Forum for Science, Industry and Business

Sponsored by:     3M 
Search our Site:

 

Corn Yield Prediction Model Uses Simple Measurements at a Specific Growth Stage

04.07.2013
The ability to predict corn yields would benefit farmers as they plan the sale of their crops and biofuel industries as they plan their operations.

A new study published in the July-August issue of Agronomy Journal describes a robust model that uses easily obtained measurements, such as plant morphology and precipitation, collected specifically at the silking growth stage of the plant. The new model could help both growers and industry maximize their profits and efficiency.


Photo courtesy of Spyridon Mourtzinis.
Measuring the stem diameter of corn crops.

Forecasting crop yield can be extremely useful for farmers. If they have an idea of the amount of yield they can expect, they can contract their corn prior to harvest, often securing a more competitive price than if they were to wait until after harvest. Likewise, industry can benefit from yield predictions by better planning the logistics of their business. But dependable forecasts can be difficult to find.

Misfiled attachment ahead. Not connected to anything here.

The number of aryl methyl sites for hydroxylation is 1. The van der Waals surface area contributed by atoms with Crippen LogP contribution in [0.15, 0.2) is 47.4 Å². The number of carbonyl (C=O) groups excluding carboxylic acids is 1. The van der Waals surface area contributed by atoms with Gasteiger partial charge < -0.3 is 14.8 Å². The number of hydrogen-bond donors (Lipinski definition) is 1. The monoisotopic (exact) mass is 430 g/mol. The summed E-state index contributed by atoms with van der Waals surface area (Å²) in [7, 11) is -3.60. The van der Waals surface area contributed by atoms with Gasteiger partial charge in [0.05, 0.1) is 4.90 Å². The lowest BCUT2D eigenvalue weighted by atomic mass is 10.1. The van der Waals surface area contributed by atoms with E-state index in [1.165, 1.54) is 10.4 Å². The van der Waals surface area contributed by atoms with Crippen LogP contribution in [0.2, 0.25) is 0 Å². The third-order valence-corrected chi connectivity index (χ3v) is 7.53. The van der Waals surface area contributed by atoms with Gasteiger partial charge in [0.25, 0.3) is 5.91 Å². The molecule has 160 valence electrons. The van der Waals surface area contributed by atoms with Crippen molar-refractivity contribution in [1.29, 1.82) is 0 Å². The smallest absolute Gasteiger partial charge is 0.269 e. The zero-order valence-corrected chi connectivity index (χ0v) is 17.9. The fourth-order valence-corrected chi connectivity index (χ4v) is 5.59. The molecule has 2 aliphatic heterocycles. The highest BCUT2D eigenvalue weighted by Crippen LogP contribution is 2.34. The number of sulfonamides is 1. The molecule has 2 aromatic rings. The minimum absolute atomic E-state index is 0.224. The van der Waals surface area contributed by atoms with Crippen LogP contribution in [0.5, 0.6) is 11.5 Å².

Several methods of predicting and modeling crop yields have been used in the past with varying success. Statistical models often don’t take into account characteristics of the plants, the weather, or the management practices limiting their usefulness. Some models are based on information from just a single year or location.

“When you develop a model using single location or year data, it will have limited practical applications,” explains Spyridon Mourtzinis, lead author of the study. “You don’t include variability from multiple environments.”